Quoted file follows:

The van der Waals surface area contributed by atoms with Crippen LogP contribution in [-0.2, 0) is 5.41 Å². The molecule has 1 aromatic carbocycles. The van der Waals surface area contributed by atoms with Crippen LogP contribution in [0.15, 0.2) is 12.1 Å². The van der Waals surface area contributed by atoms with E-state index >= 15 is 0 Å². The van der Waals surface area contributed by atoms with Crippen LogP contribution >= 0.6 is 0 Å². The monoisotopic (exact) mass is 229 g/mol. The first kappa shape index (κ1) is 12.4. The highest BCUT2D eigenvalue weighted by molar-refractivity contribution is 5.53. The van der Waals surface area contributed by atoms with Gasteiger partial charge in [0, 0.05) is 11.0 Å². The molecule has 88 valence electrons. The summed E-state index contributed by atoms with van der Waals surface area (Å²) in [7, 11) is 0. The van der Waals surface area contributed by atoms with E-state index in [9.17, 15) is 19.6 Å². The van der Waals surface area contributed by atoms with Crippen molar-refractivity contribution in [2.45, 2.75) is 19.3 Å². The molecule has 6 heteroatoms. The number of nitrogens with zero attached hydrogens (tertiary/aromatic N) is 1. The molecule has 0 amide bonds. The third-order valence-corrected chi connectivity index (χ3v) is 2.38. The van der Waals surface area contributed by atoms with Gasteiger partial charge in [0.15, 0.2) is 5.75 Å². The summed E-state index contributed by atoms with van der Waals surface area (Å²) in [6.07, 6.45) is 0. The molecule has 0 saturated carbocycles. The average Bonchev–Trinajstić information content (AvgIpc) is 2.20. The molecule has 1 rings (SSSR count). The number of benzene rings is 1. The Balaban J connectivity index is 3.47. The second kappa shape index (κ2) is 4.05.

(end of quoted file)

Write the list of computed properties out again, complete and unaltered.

The van der Waals surface area contributed by atoms with Crippen LogP contribution in [-0.2, 0) is 5.41 Å². The molecule has 1 aromatic carbocycles. The van der Waals surface area contributed by atoms with Crippen LogP contribution in [0.15, 0.2) is 12.1 Å². The van der Waals surface area contributed by atoms with E-state index >= 15 is 0 Å². The van der Waals surface area contributed by atoms with Crippen LogP contribution >= 0.6 is 0 Å². The monoisotopic (exact) mass is 229 g/mol. The first kappa shape index (κ1) is 12.4. The highest BCUT2D eigenvalue weighted by molar-refractivity contribution is 5.53. The van der Waals surface area contributed by atoms with Gasteiger partial charge in [0, 0.05) is 11.0 Å². The molecule has 88 valence electrons. The summed E-state index contributed by atoms with van der Waals surface area (Å²) in [7, 11) is 0. The van der Waals surface area contributed by atoms with E-state index in [9.17, 15) is 19.6 Å². The van der Waals surface area contributed by atoms with Crippen molar-refractivity contribution in [2.45, 2.75) is 19.3 Å². The molecule has 6 heteroatoms. The number of nitrogens with zero attached hydrogens (tertiary/aromatic N) is 1. The molecule has 0 amide bonds. The third-order valence-corrected chi connectivity index (χ3v) is 2.38. The van der Waals surface area contributed by atoms with Gasteiger partial charge in [0.15, 0.2) is 5.75 Å². The summed E-state index contributed by atoms with van der Waals surface area (Å²) in [6.07, 6.45) is 0. The molecule has 0 saturated carbocycles. The average Bonchev–Trinajstić information content (AvgIpc) is 2.20. The molecule has 1 rings (SSSR count). The number of benzene rings is 1. The Balaban J connectivity index is 3.47. The second kappa shape index (κ2) is 4.05.